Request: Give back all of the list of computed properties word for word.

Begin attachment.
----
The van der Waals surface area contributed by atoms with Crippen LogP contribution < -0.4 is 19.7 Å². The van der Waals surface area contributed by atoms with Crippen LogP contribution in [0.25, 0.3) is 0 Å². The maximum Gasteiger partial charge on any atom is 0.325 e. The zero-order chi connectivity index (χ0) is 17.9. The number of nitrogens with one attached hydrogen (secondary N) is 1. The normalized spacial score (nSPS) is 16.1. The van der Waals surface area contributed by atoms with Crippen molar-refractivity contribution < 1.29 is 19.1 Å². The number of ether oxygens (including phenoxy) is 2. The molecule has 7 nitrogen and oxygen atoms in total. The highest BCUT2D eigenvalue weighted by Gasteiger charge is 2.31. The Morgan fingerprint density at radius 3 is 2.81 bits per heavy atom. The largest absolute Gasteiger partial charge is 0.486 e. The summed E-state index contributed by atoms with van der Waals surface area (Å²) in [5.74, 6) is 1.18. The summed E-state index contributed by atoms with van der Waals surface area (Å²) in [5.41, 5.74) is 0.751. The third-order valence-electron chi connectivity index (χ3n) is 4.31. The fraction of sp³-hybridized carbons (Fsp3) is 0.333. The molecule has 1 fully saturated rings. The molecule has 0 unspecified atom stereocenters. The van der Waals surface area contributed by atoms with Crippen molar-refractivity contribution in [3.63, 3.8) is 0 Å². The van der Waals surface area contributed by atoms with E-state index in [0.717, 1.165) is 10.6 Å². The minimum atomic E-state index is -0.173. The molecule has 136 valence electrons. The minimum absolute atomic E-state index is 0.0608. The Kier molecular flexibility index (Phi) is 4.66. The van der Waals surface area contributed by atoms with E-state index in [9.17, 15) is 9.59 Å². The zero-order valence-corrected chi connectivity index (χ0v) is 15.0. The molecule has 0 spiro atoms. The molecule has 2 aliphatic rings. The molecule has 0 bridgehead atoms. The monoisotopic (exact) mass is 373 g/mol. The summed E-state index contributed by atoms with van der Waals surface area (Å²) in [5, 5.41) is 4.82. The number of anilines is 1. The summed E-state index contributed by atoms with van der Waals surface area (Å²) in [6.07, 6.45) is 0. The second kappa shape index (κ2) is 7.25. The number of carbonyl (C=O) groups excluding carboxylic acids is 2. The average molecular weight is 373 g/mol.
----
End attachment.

The van der Waals surface area contributed by atoms with Crippen LogP contribution < -0.4 is 19.7 Å². The van der Waals surface area contributed by atoms with Crippen LogP contribution in [0.25, 0.3) is 0 Å². The maximum Gasteiger partial charge on any atom is 0.325 e. The zero-order chi connectivity index (χ0) is 17.9. The number of nitrogens with one attached hydrogen (secondary N) is 1. The normalized spacial score (nSPS) is 16.1. The van der Waals surface area contributed by atoms with Crippen molar-refractivity contribution < 1.29 is 19.1 Å². The number of ether oxygens (including phenoxy) is 2. The molecule has 7 nitrogen and oxygen atoms in total. The highest BCUT2D eigenvalue weighted by Gasteiger charge is 2.31. The Morgan fingerprint density at radius 3 is 2.81 bits per heavy atom. The largest absolute Gasteiger partial charge is 0.486 e. The summed E-state index contributed by atoms with van der Waals surface area (Å²) in [5.74, 6) is 1.18. The summed E-state index contributed by atoms with van der Waals surface area (Å²) in [5.41, 5.74) is 0.751. The third-order valence-electron chi connectivity index (χ3n) is 4.31. The fraction of sp³-hybridized carbons (Fsp3) is 0.333. The molecule has 1 fully saturated rings. The molecule has 0 unspecified atom stereocenters. The van der Waals surface area contributed by atoms with Crippen molar-refractivity contribution in [3.63, 3.8) is 0 Å². The van der Waals surface area contributed by atoms with E-state index in [0.717, 1.165) is 10.6 Å². The minimum atomic E-state index is -0.173. The molecule has 136 valence electrons. The minimum absolute atomic E-state index is 0.0608. The Kier molecular flexibility index (Phi) is 4.66. The van der Waals surface area contributed by atoms with E-state index in [9.17, 15) is 9.59 Å². The zero-order valence-corrected chi connectivity index (χ0v) is 15.0. The molecule has 0 spiro atoms. The molecule has 2 aliphatic rings. The molecule has 0 bridgehead atoms. The monoisotopic (exact) mass is 373 g/mol. The summed E-state index contributed by atoms with van der Waals surface area (Å²) in [5, 5.41) is 4.82. The number of anilines is 1. The summed E-state index contributed by atoms with van der Waals surface area (Å²) in [6.07, 6.45) is 0. The second kappa shape index (κ2) is 7.25. The number of carbonyl (C=O) groups excluding carboxylic acids is 2. The average molecular weight is 373 g/mol.